Twins' birthday bash turns to chaos
Rocks, stones, bottles and shopping trolleys were hurled at police as an 18th-birthday party spiralled out of control.
Up to 200 drunken young people clashed with officers in Paraparaumu as a squad from Wellington in protective gear tried to break up and disperse them.
Twins Rhythm and Heaven-Leigh Hartman decided to hold a joint 18th party, with two friends also celebrating birthdays, on Saturday night at their home in Rimu Rd. Rhythm posted an open invitation on Facebook.
His sister said she expected a lot of people to turn up, but not the number who did.
"We are quite popular kids," she said. "Everyone knows us. It was a party everyone was talking about. Everyone had to come from Kapiti, Otaki, Porirua."
Senior Sergeant Tony Smith said police started receiving calls at 10.15pm from neighbours complaining about drunk young people arguing in the driveway and the party getting out of control.
There were about 120 people inside and about 60 outside drinking on the road, blocking traffic and kicking cars.
The twins' mother, Mel Hartman, believed about 300 people descended on her property.
"It was very scary. There were way too many people. Our whole back-yard was full and more were arriving."
She and police persuaded some to leave but chaos erupted when several hundred of them hit the streets.
Police from the public protection unit in Wellington formed lines, trying to break up the crowds, but partygoers still tried to get through.
One group moved on to a Coastlands car park, where a fight broke out.
Rhythm Hartman said: "There was no trouble till the police arrived. I told everyone no ruckus in my home and there wasn't any until about 250 kids were sent out on to the street with nowhere to go.
"They [police] were aggro, man, caning little kids of 14, beating them with bats. They got the dogs out. My mate's missus got shot with rubber bullets. My mate got wasted with a baton."
He described it as "the party of the century", saying: "It was pretty insane. After two hours people were really drunk and people were leaving or asleep - on the carpet, outside on the ground, under the table."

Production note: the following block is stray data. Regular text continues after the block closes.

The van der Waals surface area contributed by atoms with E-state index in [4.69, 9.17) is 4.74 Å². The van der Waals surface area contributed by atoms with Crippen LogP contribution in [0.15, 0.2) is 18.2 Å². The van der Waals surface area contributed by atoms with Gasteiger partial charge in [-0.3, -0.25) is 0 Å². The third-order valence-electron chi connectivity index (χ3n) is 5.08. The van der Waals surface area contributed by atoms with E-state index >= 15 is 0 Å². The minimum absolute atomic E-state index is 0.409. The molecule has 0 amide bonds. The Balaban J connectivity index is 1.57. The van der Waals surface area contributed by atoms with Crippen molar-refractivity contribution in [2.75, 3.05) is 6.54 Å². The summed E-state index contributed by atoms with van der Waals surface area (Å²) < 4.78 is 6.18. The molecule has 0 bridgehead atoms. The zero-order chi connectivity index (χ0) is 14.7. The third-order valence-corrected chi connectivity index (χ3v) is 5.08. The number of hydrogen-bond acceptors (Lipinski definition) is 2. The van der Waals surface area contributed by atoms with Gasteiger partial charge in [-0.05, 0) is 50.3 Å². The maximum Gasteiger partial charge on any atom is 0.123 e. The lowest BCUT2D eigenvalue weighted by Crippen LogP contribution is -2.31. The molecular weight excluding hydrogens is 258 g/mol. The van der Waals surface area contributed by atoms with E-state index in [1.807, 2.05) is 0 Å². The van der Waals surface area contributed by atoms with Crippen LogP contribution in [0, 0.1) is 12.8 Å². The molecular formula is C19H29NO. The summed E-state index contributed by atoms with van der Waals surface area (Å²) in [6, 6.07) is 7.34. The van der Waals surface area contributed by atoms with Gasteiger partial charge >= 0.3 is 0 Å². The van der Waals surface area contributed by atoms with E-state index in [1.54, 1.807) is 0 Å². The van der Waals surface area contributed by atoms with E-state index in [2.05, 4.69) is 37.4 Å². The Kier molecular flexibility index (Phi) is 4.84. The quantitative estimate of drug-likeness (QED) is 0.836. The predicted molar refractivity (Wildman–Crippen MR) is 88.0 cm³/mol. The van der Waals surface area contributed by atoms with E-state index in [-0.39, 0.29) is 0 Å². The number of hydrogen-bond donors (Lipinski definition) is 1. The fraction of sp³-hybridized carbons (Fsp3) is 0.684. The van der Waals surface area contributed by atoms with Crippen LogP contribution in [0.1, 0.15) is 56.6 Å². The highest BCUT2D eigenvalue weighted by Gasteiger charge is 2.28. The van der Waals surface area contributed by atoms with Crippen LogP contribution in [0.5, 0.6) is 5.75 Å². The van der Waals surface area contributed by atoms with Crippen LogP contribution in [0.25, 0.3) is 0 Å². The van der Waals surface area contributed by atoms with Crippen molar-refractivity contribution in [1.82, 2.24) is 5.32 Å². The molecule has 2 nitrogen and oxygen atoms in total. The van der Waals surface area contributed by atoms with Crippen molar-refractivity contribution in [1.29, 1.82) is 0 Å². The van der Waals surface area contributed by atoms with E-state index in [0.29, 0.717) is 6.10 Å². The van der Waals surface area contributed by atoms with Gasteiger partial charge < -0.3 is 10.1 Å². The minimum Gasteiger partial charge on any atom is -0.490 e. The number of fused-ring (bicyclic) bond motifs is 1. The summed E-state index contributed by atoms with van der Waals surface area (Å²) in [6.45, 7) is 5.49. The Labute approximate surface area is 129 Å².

Scott Barker came out of his nearby Moana Rd home when he heard "a hell of lot of noise" and dogs barking at the end of the street. He saw about 20 drunk teenagers being chased around the corner by dogs.
"You think you are living in a stable country. They were just drunken young idiots but I was blown away. I had a 12-year-old daughter inside - what if they had been on the rampage for alcohol?"
Mr Smith said some underage drinkers were given alcohol offence notices, two youths were arrested and charged with disorderly behaviour and a third with assaulting police.
They are due to appear in Porirua District Court later this week. Several other arrests were made but he was not sure how many.
After about 1 hour, the partygoers dispersed. "At the end of the day there were no injuries to the public, police or members of the public, and pretty minimal damage besides a lot of broken glass and stones lying around."
Some of the partygoers were only 15, Mr Smith said. "Where did their parents think they were? Who supplied them with alcohol?"
Mrs Hartman vowed never to have a party again.
"Don't let kids have parties and put them on the internet. They are just open house parties."
June 22: A North Shore family home was trashed by about 100 uninvited partying youths after the owners went away for the night, leaving their 18-year-old daughter at home with a friend. The parents arrived home to find alcohol sloshed through the house, vomit on the carpet, holes in walls and the freezer and pantry raided.
May 5: Police closed part of State Highway 1 near Christchurch for up to half an hour after hundreds of drunken young people turned up to a house party in Islington. Officers in riot gear "marched" the partygoers about 1.2km north until they were in a safer area.
The Dominion Post